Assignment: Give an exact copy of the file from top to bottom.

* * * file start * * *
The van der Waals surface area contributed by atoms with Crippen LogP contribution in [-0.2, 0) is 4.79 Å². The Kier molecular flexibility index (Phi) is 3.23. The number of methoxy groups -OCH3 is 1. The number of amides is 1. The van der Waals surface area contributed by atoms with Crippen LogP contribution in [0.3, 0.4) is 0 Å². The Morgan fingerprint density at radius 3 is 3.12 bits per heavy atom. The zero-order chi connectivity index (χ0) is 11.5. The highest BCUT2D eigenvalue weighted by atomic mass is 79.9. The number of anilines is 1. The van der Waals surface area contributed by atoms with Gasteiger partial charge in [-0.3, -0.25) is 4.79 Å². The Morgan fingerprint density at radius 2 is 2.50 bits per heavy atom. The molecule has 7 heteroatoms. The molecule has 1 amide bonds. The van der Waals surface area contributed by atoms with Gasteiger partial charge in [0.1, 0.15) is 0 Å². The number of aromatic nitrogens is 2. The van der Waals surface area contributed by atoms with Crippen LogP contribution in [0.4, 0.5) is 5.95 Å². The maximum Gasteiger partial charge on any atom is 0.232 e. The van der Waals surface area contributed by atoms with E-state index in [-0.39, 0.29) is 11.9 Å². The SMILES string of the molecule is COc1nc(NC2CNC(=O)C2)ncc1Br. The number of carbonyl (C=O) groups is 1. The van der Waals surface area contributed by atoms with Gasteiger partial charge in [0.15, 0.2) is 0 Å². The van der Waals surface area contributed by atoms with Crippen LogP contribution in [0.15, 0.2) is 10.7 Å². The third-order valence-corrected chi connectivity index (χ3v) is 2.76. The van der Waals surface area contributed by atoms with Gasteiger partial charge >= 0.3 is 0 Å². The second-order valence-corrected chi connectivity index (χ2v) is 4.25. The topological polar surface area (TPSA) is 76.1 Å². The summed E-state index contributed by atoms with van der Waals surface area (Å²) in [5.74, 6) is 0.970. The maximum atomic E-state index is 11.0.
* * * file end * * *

The van der Waals surface area contributed by atoms with Crippen LogP contribution in [-0.2, 0) is 4.79 Å². The Kier molecular flexibility index (Phi) is 3.23. The number of methoxy groups -OCH3 is 1. The number of amides is 1. The van der Waals surface area contributed by atoms with Crippen LogP contribution in [0.3, 0.4) is 0 Å². The Morgan fingerprint density at radius 3 is 3.12 bits per heavy atom. The zero-order chi connectivity index (χ0) is 11.5. The highest BCUT2D eigenvalue weighted by atomic mass is 79.9. The number of anilines is 1. The van der Waals surface area contributed by atoms with Gasteiger partial charge in [-0.3, -0.25) is 4.79 Å². The Morgan fingerprint density at radius 2 is 2.50 bits per heavy atom. The molecule has 7 heteroatoms. The molecule has 1 amide bonds. The van der Waals surface area contributed by atoms with Gasteiger partial charge in [0.1, 0.15) is 0 Å². The number of aromatic nitrogens is 2. The van der Waals surface area contributed by atoms with Crippen LogP contribution in [0.4, 0.5) is 5.95 Å². The maximum Gasteiger partial charge on any atom is 0.232 e. The van der Waals surface area contributed by atoms with E-state index in [-0.39, 0.29) is 11.9 Å². The SMILES string of the molecule is COc1nc(NC2CNC(=O)C2)ncc1Br. The number of carbonyl (C=O) groups is 1. The van der Waals surface area contributed by atoms with Gasteiger partial charge in [0.15, 0.2) is 0 Å². The van der Waals surface area contributed by atoms with Crippen LogP contribution in [0.15, 0.2) is 10.7 Å². The third-order valence-corrected chi connectivity index (χ3v) is 2.76. The van der Waals surface area contributed by atoms with Gasteiger partial charge >= 0.3 is 0 Å². The second-order valence-corrected chi connectivity index (χ2v) is 4.25. The topological polar surface area (TPSA) is 76.1 Å². The summed E-state index contributed by atoms with van der Waals surface area (Å²) in [5.74, 6) is 0.970. The maximum atomic E-state index is 11.0.